Research press release


Nature Energy

Balancing climate change mitigation and clean energy access



Shonali Pachauriたちは、南アジアにおける気候変動緩和政策とクリーンエネルギーの利用政策の相互作用を調べ、さまざまな目標が互いにどのように影響を及ぼすのかを明らかにしている。Pachauriたちは、さまざまな利用政策に対して、複数のグループのエネルギー需要を収入と調理用燃料を選択肢としてモデル化し、気候政策が燃料費に及ぼす影響を組み込んだ。その結果、最も厳しい気候変動緩和政策では、2300年までにクリーン燃料のコストが38%増加し、南アジアの4億3300万人もの人々がクリーンエネルギーを利用できないまま取り残される可能性があることが分かった。これは、補助金がどのように配分されるかにもよるが、クリーンエネルギーの普遍的利用を実現する政策にかかるコストが最大で44%増える可能性を意味している。Pachauriたちは、慎重な政策設計によって、気候緩和に伴って増える利用コストを部分的に相殺できる可能性があると示唆している。

Pursuing stringent climate goals could mean that a significant number of people in South Asia will remain dependent on traditional cook stoves, despite the stoves’ negative health impacts, reports a paper published online this week in Nature Energy. This analysis of the trade-offs between policies for climate change mitigation and access to clean cooking fuels highlights the need to carefully design complementary policies that account for development goals.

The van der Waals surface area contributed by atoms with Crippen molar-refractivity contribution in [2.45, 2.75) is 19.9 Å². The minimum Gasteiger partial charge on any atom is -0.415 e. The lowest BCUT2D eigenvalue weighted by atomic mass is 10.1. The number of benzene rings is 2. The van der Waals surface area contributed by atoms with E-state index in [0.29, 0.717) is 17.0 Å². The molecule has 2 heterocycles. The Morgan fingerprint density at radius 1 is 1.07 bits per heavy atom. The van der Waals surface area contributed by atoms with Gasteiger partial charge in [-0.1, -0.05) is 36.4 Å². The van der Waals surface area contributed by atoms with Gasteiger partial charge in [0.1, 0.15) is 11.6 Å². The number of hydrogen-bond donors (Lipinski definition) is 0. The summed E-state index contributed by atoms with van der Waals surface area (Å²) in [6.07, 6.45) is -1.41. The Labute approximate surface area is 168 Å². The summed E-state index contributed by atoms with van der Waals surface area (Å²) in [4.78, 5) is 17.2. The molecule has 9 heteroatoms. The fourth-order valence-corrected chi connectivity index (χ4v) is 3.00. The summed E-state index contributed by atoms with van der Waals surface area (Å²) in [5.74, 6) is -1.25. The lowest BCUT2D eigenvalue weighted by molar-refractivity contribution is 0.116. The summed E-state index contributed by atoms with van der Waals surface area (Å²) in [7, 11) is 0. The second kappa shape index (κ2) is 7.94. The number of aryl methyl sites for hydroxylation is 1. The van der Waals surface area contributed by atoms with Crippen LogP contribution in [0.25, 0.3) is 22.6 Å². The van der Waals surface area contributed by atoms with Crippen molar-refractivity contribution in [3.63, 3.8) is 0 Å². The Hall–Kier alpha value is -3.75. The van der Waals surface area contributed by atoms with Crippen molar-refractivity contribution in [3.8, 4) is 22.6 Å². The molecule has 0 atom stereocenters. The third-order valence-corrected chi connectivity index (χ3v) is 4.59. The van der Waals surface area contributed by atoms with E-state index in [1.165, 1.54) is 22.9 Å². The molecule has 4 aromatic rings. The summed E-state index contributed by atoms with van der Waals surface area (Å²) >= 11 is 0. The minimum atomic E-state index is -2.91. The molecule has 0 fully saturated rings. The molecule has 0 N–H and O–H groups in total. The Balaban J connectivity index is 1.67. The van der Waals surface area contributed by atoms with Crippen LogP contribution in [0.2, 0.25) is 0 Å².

In many parts of the world, people still rely on burning solid fuels like wood and charcoal for cooking and heating. South Asia has the greatest number of solid-fuel users, where household air pollution from the incomplete combustion of these fuels leads to 1.7 million premature deaths annually. Global programmes have been created to achieve universal access to modern energy services (such as electricity and natural gas) by 2030, with subsidies and other interventions aimed at reducing the costs of petroleum-based fuels (such as kerosene and liquefied petroleum gas).

Shonali Pachauri and colleagues explored the interaction between climate mitigation policies and clean energy access policies in South Asia, to show how the different goals affect each other. They modelled the energy needs of a number of groups based on income and fuel-stove options for a range of access policies, incorporating the effect that climate policy has on fuel cost. They found that the most stringent climate mitigation policy could increase the cost of clean fuel by as much as 38% and may leave as many as 433 million South Asians (21% of the population) unable to afford clean energy by 2030, meaning that policies to achieve universal clean energy access could become up to 44% more expensive, depending on how subsidies are allocated. The authors suggest that careful policy design could partially compensate for the additional access costs associated with climate mitigation.

doi: 10.1038/nenergy.2015.10


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